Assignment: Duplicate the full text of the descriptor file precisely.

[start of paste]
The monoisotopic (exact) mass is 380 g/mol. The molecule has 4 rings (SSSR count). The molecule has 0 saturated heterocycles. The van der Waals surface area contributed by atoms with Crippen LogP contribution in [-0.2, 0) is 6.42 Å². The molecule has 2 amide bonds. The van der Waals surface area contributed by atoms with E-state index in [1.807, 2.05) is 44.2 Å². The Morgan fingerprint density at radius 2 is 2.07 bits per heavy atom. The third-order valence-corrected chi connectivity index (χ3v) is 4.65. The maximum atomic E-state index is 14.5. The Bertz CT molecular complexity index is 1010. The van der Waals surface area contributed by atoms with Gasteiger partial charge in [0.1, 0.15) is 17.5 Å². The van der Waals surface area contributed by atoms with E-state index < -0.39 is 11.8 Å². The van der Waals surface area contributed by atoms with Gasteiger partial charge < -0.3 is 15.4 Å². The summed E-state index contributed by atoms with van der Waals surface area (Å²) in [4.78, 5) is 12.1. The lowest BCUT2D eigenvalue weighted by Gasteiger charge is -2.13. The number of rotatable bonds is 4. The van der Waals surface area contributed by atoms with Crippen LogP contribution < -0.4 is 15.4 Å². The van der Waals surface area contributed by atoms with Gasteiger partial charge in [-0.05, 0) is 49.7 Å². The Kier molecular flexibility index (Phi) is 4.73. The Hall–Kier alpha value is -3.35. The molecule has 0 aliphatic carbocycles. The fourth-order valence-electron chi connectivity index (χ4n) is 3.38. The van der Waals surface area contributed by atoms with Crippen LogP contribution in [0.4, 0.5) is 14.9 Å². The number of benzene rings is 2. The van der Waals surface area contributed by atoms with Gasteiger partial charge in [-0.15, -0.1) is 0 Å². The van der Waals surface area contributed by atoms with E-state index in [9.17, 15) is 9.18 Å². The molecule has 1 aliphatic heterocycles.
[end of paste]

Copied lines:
The monoisotopic (exact) mass is 380 g/mol. The molecule has 4 rings (SSSR count). The molecule has 0 saturated heterocycles. The van der Waals surface area contributed by atoms with Crippen LogP contribution in [-0.2, 0) is 6.42 Å². The molecule has 2 amide bonds. The van der Waals surface area contributed by atoms with E-state index in [1.807, 2.05) is 44.2 Å². The Morgan fingerprint density at radius 2 is 2.07 bits per heavy atom. The third-order valence-corrected chi connectivity index (χ3v) is 4.65. The maximum atomic E-state index is 14.5. The Bertz CT molecular complexity index is 1010. The van der Waals surface area contributed by atoms with Gasteiger partial charge in [0.1, 0.15) is 17.5 Å². The van der Waals surface area contributed by atoms with E-state index < -0.39 is 11.8 Å². The van der Waals surface area contributed by atoms with Gasteiger partial charge < -0.3 is 15.4 Å². The summed E-state index contributed by atoms with van der Waals surface area (Å²) in [4.78, 5) is 12.1. The lowest BCUT2D eigenvalue weighted by Gasteiger charge is -2.13. The number of rotatable bonds is 4. The van der Waals surface area contributed by atoms with Crippen LogP contribution < -0.4 is 15.4 Å². The van der Waals surface area contributed by atoms with Gasteiger partial charge in [-0.05, 0) is 49.7 Å². The Kier molecular flexibility index (Phi) is 4.73. The Hall–Kier alpha value is -3.35. The molecule has 0 aliphatic carbocycles. The fourth-order valence-electron chi connectivity index (χ4n) is 3.38. The van der Waals surface area contributed by atoms with Crippen LogP contribution in [0.4, 0.5) is 14.9 Å². The number of benzene rings is 2. The van der Waals surface area contributed by atoms with Gasteiger partial charge in [-0.15, -0.1) is 0 Å². The van der Waals surface area contributed by atoms with E-state index in [9.17, 15) is 9.18 Å². The molecule has 1 aliphatic heterocycles.